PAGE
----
It should be noted there is the possibility that some portions of the laboratory-specific AQA/AQC plans will overlap the site-specific AQA/AQC elements within the SAP. If this is the case, cross-reference to the laboratory AQA/AQC plan may be used. However, it may not be appropriate to duplicate the laboratory-specific AQA/AQC plan and submit it as the SAP's AQA/AQC program.

      Table I provides AQA/AQC sample recommendations. For a more detailed discussion of the AQA/AQC components with a sample quality assurance project plan outline, refer to the following documents: RCRA Quality Assurance Project Plan Guidance, and Guidance for Preparation of Combined Work/Quality Assurance Project Plans for Environmental Monitoring.

    3. Field Sampling Procedures. All field sampling procedures in the SAP that take into account actual site conditions should be approved by the Department prior to initiation of any sampling activities. Consideration should be given to the nature of the geological strata being monitored and the expected recharge rates for the monitoring wells. In addition, the method of obtaining samples should be integrated into the sampling procedures section. The SAP should include a description of the pre-sampling activities including:
      1. identifying all sampling and measuring equipment;
      2. frequency of calibration of equipment;
      3. examination of the monitoring wells and stations;
      4. taking field measurements;
      5. checking for, documenting, and sampling immiscible fluids;
      6. checking the wellhead space and documenting for organic and explosive vapors;
      7. procedures for well purging; and
      8. procedures for decontaminating the sampling equipment.

      A table reflecting the number of samples to be collected should be provided which includes: matrices, holding times, and analytical protocols to be used; and the anticipated number and frequency of AQA/AQC samples to be collected or analyzed. For the actual sampling events, the SAP should include determinations such as:

      • Will a phased approach be used?
      • Will a grid system be used?
      • What sample types: grab or composite, filtered or unfiltered?
      • Which wells are upgradient and should be sampled first?

      The sampling procedures should detail the sampling team's organization and staffing and designate which members will be responsible for recording field measurements, and who is responsible for sample chain-of-custody, preservation and transport to the laboratory. Simple identification of activities is not sufficient. The SAP should identify the type and frequency of activities depending on the media and the DQOs. Standard operating procedures describing how each of the media will be sampled and any special procedures necessary for the conduct of activities at individual monitoring points should be included.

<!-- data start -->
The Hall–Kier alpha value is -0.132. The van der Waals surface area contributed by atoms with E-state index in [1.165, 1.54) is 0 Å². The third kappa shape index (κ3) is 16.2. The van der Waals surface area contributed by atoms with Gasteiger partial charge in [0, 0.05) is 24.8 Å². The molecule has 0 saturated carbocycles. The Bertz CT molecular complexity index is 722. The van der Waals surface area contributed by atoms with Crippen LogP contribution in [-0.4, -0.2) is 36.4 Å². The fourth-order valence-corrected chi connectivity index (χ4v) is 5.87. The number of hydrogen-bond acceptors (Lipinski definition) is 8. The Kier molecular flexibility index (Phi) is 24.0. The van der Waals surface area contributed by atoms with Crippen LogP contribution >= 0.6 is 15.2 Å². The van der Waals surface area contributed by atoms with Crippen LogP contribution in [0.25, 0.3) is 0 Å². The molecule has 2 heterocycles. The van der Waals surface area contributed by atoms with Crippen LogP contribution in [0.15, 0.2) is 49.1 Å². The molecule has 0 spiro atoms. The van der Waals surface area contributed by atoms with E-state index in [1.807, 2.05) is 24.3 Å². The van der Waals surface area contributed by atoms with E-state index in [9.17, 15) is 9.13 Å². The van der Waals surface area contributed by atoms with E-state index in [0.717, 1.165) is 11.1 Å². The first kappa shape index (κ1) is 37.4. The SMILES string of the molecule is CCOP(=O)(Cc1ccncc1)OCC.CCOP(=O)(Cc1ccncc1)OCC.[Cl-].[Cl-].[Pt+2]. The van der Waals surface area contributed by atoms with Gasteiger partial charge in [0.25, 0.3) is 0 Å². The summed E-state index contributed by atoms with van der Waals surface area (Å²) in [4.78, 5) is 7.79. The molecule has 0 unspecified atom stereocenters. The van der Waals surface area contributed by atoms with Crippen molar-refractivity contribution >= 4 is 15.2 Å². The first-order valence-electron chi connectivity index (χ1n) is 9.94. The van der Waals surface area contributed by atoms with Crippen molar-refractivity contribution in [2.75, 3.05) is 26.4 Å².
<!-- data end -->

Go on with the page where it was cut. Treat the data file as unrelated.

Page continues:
Examples of laboratory information forms and chain-of-custody sheets should be provided. The SAP should assure that the field personnel keep and maintain a written log for each sampling event. Sample packaging and delivery procedures should be fully described. The SAP should include procedures for identifying and documenting changes in the field sampling procedures. Possible changes may include samples not taken due to a damaged well, insufficient volume of water in the well, or a change from the standard operating procedure on how the samples were taken.

    4. Laboratory Procedures. The SAP should identify the laboratory to be used for analyzing the environmental samples. The laboratory must provide verification of current certification by the NYSDOH Environmental Laboratory Approval Program (ELAP). The ELAP certification must be in the NYSDEC ASP (Contract Laboratory Protocol) category when the laboratory is performing analytical services for sampling events which require data validation to be performed. For all other sampling events, the laboratory must have ELAP certification in either the Solid and Hazardous Waste or NYSDEC ASP (Contract Laboratory Protocol) category. These categories include the following subcategories: inorganics, PCBs and pesticides, volatiles and semi-volatiles. The laboratory must be certified in the subcategories that are necessary to meet the analytical requirements of the environmental monitoring program. For information and a list of laboratories currently certified, refer to the following NYSDOH document: Commercial Laboratories with New York State Approval to Perform Environmental Analyses.